Review: It's a Disaster
PLOT: A group of friends (Rachel Boston, America Ferrera, Julia Stiles, David Cross, Jeff Grace, Erinn Hayes, Kevin M. Brennan, & Blaise Miller) meeting for their monthly couples brunch discover that a series of dirty bombs have been set off nearby, and that the world is spiraling towards Armageddon.
REVIEW: Apocalyptic fiction, long a hallmark of the sci-fi genre, has been making a big comeback lately. Despite the popularity of the genre, end of the world comedies were a relatively rare breed until recently. Following last year's SEEKING A FRIEND FOR THE END OF THE WORLD, 2013 sees no less than three comedies focused on the apocalypse hitting movie screens before the year is out. IT'S A DISASTER- which played the film festival circuit in 2012- gets to be the first (with THIS IS THE END, and THE WORLD'S END following this summer/fall).
Imagine THE BIG CHILL crossed with RIGHT AT YOUR DOOR, with a healthy dose of absurdest humor and you've got an idea of what IT'S A DISASTER is going for. The feature debut of LA-based comedy group The Vacationeers, despite it's low-budget, IT'S A DISASTER benefits enormously from a clever script by writer/director Todd Berger, and a terrific ensemble cast.
The film mostly centers of the group's lone outsider, school-teacher Glenn (David Cross), who's been invited to join the Sunday brunch by his new girlfriend, Tracy (Julia Stiles). Before there's any hint of the apocalypse, it's obvious that of the bunch, Cross is probably (?) the only sane one, as before he's there two minutes he's being confided in, plied with liquor, and possibly being lured into a threesome by one of the couples.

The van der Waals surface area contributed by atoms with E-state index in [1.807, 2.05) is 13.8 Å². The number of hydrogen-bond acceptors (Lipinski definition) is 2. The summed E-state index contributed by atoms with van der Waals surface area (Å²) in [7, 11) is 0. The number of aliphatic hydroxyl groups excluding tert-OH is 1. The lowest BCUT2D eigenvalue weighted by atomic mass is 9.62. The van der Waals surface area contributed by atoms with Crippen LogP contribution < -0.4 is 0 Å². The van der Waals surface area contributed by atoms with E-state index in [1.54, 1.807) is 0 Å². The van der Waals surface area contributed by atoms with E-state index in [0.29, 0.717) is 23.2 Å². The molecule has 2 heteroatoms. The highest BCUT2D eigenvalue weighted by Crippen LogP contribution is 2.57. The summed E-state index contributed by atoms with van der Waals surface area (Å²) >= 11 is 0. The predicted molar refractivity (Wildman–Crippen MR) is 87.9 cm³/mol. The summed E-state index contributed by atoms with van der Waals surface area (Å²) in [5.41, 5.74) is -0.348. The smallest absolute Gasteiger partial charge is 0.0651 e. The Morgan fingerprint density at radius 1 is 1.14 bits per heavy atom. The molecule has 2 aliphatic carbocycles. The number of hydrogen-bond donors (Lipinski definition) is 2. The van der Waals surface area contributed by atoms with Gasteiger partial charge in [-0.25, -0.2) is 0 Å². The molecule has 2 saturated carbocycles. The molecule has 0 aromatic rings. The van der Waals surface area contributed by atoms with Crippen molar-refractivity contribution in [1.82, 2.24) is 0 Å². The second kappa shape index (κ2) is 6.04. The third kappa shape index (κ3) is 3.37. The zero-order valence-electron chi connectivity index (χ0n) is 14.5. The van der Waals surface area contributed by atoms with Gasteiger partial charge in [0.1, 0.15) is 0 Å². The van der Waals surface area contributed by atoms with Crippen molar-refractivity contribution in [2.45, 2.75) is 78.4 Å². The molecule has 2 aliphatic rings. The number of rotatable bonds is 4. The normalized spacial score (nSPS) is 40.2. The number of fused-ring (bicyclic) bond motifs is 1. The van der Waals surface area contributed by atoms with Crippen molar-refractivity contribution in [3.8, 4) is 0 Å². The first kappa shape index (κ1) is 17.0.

Cross is an old-hand at this type of humor, and the premise would have fit right in on MR. SHOW. As soon as it becomes clear that the couples only have a few hours to live, it's fun to watch them as they try to handle their situation, which nobody seems to think is actually all that dire- minus the one person in the group that seems to know anything about science (America Ferrera's AP chemistry teacher).
Most of the humor here comes out of the absurdity of the fact that, with the end of existence looming, this narcissistic group of friends is more concerned with who is sleeping with who, and gossip. This type of comedy always has to walk a fine line between absurdity and stupidity, but Berger mostly hits the right notes throughout- thanks to his clever dialogue, and ultra-game cast. Cross is great as always, in a relatively (for Cross) straight-laced part, while Julia Stiles shows a surprising flair for comedy. Other than Ferrera (who's also good) the rest of the cast is mostly unknown to me, although I assume they're part of The Vacationeers team, which would explain their natural chemistry, which makes the idea that this group has known each other for years easy to swallow. Fitting in with the impending rapture is the soundtrack, which is almost exclusively comprised of ultra-heavy classical selections like the 1812 Overture, Ave Maria, and Moonlight Sonata.
The movie could have easily run out of steam had Berger spent too much time establishing the pandemonium happening outside the home the friends are visiting, and in this way the tiny budget is probably a blessing in disguise. By confining the film to one location, the film stays focused on the increasingly bizarre group dynamic. If IT'S A DISASTER had gone to broad, it might not work as well as it does, but by adopting a lower-key brand of comedy- with the laughs coming from the absurdity of the situation and the never-ending bickering of a group that was already dysfunctional to start with- the film really works. It's nice bit of indie comedy, and a solid debut for The Vacationeers, which seems like a film collective that should be well-worth keeping an eye on in the future. If you like your comedy ultra-black, this is worth checking-out.